I'm an Academic Herald. I'm not a "real" herald; I don't register people's coats of arms (though I can certainly suggest designs for those who might be interested). What I do is study, research, teach, and write about heraldry. And I like to share what I have learned about heraldry, hence this blog. I hope that you'll find it informative, interesting at least occasionally, and worth your time to come back. Got a question? Comments? Feel free to let me know. I'd love to hear from you. You can find my contact information in my Profile.
A nice review of a recent heraldry book appeared recently on the Catholic News Service under the headline: "Hark, the heraldry: cracking the coat of arms code." I think that the headline may be a little bit over the top; the "code" of heraldry really isn't really all that hard to "crack," or else we would all have taken up other, easier hobbies.
Still, it's a nice review of the Manuale di araldica ecclesiastica by Cardinal Andrea Cordero Lanza di Montezemolo and Antonio Pompli, noting that the book (written in Italian) "gives an in-depth look at the history and 'grammar' of a properly designed coat of arms." The review also includes a number of pictures from the book, including the arms which the Cardinal devised for, and his proposed revised coat of arms for the retired, Pope Benedict XVI.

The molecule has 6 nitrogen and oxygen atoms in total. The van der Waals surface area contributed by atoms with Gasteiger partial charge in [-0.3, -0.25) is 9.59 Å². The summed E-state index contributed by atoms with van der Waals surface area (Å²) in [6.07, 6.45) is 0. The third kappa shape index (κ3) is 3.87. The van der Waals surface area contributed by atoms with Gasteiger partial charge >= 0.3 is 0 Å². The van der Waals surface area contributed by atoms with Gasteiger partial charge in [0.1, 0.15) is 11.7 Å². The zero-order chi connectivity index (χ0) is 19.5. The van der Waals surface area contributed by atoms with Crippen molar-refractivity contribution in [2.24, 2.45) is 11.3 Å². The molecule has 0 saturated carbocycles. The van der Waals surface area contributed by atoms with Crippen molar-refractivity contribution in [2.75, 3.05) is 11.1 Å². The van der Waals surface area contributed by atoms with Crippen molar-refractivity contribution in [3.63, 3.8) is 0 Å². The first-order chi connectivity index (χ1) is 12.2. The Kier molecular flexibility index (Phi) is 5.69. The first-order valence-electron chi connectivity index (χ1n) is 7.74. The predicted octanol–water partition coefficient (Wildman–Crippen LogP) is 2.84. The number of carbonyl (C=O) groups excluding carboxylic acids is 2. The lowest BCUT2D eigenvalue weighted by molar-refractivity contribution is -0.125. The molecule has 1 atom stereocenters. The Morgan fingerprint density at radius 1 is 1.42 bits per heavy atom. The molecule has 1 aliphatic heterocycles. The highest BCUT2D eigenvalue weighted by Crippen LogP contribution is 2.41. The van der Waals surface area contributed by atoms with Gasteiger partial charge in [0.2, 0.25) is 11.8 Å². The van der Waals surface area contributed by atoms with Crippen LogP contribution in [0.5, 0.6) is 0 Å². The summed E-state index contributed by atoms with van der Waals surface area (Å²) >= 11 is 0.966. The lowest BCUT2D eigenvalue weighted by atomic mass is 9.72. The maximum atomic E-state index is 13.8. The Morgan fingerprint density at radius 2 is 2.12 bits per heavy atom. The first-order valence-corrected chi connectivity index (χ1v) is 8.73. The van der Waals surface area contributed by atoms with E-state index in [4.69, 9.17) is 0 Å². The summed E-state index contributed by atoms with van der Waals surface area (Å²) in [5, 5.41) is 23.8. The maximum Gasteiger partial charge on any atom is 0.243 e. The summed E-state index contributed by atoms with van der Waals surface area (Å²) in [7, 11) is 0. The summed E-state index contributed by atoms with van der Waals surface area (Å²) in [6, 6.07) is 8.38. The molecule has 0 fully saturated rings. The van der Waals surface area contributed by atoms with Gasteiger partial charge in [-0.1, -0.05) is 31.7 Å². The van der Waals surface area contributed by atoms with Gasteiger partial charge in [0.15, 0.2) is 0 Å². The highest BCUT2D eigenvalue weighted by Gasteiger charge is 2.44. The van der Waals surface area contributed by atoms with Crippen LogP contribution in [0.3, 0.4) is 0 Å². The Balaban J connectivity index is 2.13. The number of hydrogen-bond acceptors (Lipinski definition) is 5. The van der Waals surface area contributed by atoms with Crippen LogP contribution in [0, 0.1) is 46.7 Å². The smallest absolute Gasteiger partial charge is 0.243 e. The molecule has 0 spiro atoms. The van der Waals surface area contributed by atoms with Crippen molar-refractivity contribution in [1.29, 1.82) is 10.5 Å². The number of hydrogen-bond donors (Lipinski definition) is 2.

All in all, it looks like an interesting and )fortunately for those of us who don't normally read a lot of Italian, although my Spanish will carry me through a lot it) well-illustrated volume on ecclesiastical heraldry in the Catholic Church. It won't topple Archbishop Bruno Heim's Heraldry in the Catholic Church from its premier position in this subject, but certainly looks like it would make a good companion to it.
* The motto ribbon beneath the shield should remain white on top and end up red when it curls at the end.